Jenny Hamilton, left, performs on CBC’s comedy show The Debaters, with host Steve Patterson, centre, and Whitehorse comedian Anthony Trombetta in June last year
On June 20, 2016, Jenny Hamilton sat in quiet awe trying to take it all in. Her stand up career was about to take a significant leap in front of a packed house at the Yukon Arts Centre. When it was her time to go, Hamilton focused and told herself to have fun. With those words, she walked on stage to a cheering crowd.
She was about to perform on CBC’s radio show The Debaters. The popular show with host Steve Patterson airs nationally on CBC Radio One. It’s a debate that pits Canadian performers against each other in a comedic battle of wits, rants and one liners.
Hamilton’s opponent that evening was Whitehorse comic Anthony Trombetta. Together they debated the premise Tourism: Is it great for the North? Both performers stood their ground as Trombetta debated for tourism while Hamilton against it. After a hilarious back and forth battle, the audience leaned toward Hamilton and she was declared the winner.
In truth, both performers won that evening. It was a benchmark night for Yukon comics.
Hamilton remembers it was Trombetta who encouraged her to first perform at The Guild Hall comedy nights.
“We were hanging out, he said if you want the microphone let me know,” Hamilton said. “At first, I thought, ‘Not me. I’m not a performer.’ But (Trombetta) was looking for new people. So, I threw my hat in the ring one night and got addicted. It was the scariest thing I ever did in my life.”
Despite her initial fear, Hamilton’s sense of humour was a hit with the audience and she continued to perform regularly.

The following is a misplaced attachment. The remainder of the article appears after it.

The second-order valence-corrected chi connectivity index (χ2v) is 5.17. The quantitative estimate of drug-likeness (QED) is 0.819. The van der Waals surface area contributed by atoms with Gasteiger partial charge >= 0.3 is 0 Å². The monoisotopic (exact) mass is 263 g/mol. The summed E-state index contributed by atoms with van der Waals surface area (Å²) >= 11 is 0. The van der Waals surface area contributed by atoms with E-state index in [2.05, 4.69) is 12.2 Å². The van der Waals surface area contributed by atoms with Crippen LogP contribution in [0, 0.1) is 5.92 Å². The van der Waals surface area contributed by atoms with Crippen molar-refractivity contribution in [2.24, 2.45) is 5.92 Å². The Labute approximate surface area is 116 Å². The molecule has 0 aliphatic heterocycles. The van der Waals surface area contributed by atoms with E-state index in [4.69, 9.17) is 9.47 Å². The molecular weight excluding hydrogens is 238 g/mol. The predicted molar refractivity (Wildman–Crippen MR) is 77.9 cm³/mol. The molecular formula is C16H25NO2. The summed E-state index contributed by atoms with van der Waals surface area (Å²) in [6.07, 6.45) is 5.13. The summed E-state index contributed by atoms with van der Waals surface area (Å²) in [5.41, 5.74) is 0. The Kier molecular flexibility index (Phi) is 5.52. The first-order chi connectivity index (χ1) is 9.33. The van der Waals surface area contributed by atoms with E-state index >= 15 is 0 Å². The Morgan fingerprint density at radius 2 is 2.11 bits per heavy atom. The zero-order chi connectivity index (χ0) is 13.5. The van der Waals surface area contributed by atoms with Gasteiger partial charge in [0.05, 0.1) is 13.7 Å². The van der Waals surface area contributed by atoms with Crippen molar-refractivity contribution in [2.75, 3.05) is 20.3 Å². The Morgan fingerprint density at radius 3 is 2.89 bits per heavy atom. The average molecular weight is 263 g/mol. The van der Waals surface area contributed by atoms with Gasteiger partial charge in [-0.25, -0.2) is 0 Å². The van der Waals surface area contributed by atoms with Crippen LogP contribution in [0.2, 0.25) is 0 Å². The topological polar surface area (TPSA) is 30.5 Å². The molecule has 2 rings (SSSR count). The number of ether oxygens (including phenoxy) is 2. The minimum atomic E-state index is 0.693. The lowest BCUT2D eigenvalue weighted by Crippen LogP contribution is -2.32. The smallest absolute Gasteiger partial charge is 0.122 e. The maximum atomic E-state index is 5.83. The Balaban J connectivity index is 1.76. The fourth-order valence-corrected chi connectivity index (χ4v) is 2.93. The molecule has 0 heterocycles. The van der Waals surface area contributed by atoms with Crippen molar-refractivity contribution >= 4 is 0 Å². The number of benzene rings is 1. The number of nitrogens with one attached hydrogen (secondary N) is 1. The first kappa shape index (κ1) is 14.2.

In 2011 Australian director Eva Hamburg was in Whitehorse and watched one of the comedy nights. Impressed with what she saw, Hamburg urged Hamilton to audition for the Adelaide Fringe Festival, which is the second-largest annual arts fest in the world. Hamilton auditioned and was accepted along with local performers George Maratos, Claire Ness and Stephen McGovern.
The foursome began fundraising and soon found themselves down under as The Yukon Gold Comics.
“We learned a ton from so many people,” Hamilton said. “It was a turning point in the evolution of my comedy. We had brought the Yukon to the festival, it was the next level and a lot of pressure. We were lucky to have a diverse group.”
Not long after the Adelaide Fringe, The Guild Society began producing their Pro Comic Series which brought known and up and coming comics to the Yukon throughout the Guild season. Hamilton became a big part of it’s production opening for the headliners and was soon hosting the events.
Then in 2015 Hamilton decided to take a chance on herself and headed to the Toronto Fringe Festival to perform a solo stand-up show.
“Toronto was the test: if I could just make them laugh at Yukon stuff and my life. I had a lot of support. After 18 shows in 14 days, I had a tight 45 minutes and they liked it,” she said.
Last summer, Hamilton made the hard decision to leave her position as general manager of the Guild Hall to pursue her comedic passion when she received an unexpected email from Richard Side, the creator and producer of the debaters. Side wrote that he really enjoyed what she had done at the Yukon Arts Centre and was wondering if she would be interested in performing a debater’s taping at the Centennial Theatre in North Vancouver on November 22.
Hamilton was blown away realizing that this time she would be performing not as a local talent, but as an actual debater. She accepted Side’s offer and is preparing to bring “the Funny” as she walks down the road less traveled.
To listen to Jenny Hamilton and Anthony Trombetta’s performance on The Debaters, Google their episode, called “Hot Dogs vs. Hamburgers and Northern Tourists.”